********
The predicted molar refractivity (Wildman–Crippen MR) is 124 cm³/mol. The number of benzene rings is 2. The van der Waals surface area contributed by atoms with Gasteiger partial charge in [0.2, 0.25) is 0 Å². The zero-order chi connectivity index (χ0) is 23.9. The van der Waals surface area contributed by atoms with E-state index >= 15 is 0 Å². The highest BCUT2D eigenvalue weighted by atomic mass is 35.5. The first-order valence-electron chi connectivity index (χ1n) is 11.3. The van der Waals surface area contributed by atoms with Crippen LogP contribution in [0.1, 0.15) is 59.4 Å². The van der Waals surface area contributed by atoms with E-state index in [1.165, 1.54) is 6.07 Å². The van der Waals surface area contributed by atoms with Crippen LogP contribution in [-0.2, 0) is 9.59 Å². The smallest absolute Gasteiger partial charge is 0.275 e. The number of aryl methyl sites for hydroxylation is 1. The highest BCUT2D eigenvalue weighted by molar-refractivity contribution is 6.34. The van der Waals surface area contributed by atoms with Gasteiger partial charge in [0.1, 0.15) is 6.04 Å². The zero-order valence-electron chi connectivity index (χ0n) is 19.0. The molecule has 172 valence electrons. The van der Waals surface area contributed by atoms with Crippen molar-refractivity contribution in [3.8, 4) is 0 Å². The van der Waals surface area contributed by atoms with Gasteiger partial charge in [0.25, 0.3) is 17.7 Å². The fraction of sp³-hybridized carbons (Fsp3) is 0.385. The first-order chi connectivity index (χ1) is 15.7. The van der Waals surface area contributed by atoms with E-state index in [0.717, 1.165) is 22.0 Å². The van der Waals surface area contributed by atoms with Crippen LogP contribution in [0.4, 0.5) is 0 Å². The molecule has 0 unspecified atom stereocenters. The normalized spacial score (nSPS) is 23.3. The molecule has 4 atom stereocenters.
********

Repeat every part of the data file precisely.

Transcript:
The predicted molar refractivity (Wildman–Crippen MR) is 124 cm³/mol. The number of benzene rings is 2. The van der Waals surface area contributed by atoms with Gasteiger partial charge in [0.2, 0.25) is 0 Å². The zero-order chi connectivity index (χ0) is 23.9. The van der Waals surface area contributed by atoms with E-state index >= 15 is 0 Å². The highest BCUT2D eigenvalue weighted by atomic mass is 35.5. The first-order valence-electron chi connectivity index (χ1n) is 11.3. The van der Waals surface area contributed by atoms with Crippen LogP contribution in [0.1, 0.15) is 59.4 Å². The van der Waals surface area contributed by atoms with E-state index in [1.165, 1.54) is 6.07 Å². The van der Waals surface area contributed by atoms with Crippen LogP contribution in [-0.2, 0) is 9.59 Å². The smallest absolute Gasteiger partial charge is 0.275 e. The number of aryl methyl sites for hydroxylation is 1. The highest BCUT2D eigenvalue weighted by molar-refractivity contribution is 6.34. The van der Waals surface area contributed by atoms with Gasteiger partial charge in [0.1, 0.15) is 6.04 Å². The zero-order valence-electron chi connectivity index (χ0n) is 19.0. The molecule has 172 valence electrons. The van der Waals surface area contributed by atoms with Crippen molar-refractivity contribution in [3.8, 4) is 0 Å². The van der Waals surface area contributed by atoms with Gasteiger partial charge in [0.25, 0.3) is 17.7 Å². The fraction of sp³-hybridized carbons (Fsp3) is 0.385. The first-order chi connectivity index (χ1) is 15.7. The van der Waals surface area contributed by atoms with E-state index in [0.717, 1.165) is 22.0 Å². The van der Waals surface area contributed by atoms with Crippen LogP contribution in [0.4, 0.5) is 0 Å². The molecule has 0 unspecified atom stereocenters. The normalized spacial score (nSPS) is 23.3. The molecule has 4 atom stereocenters.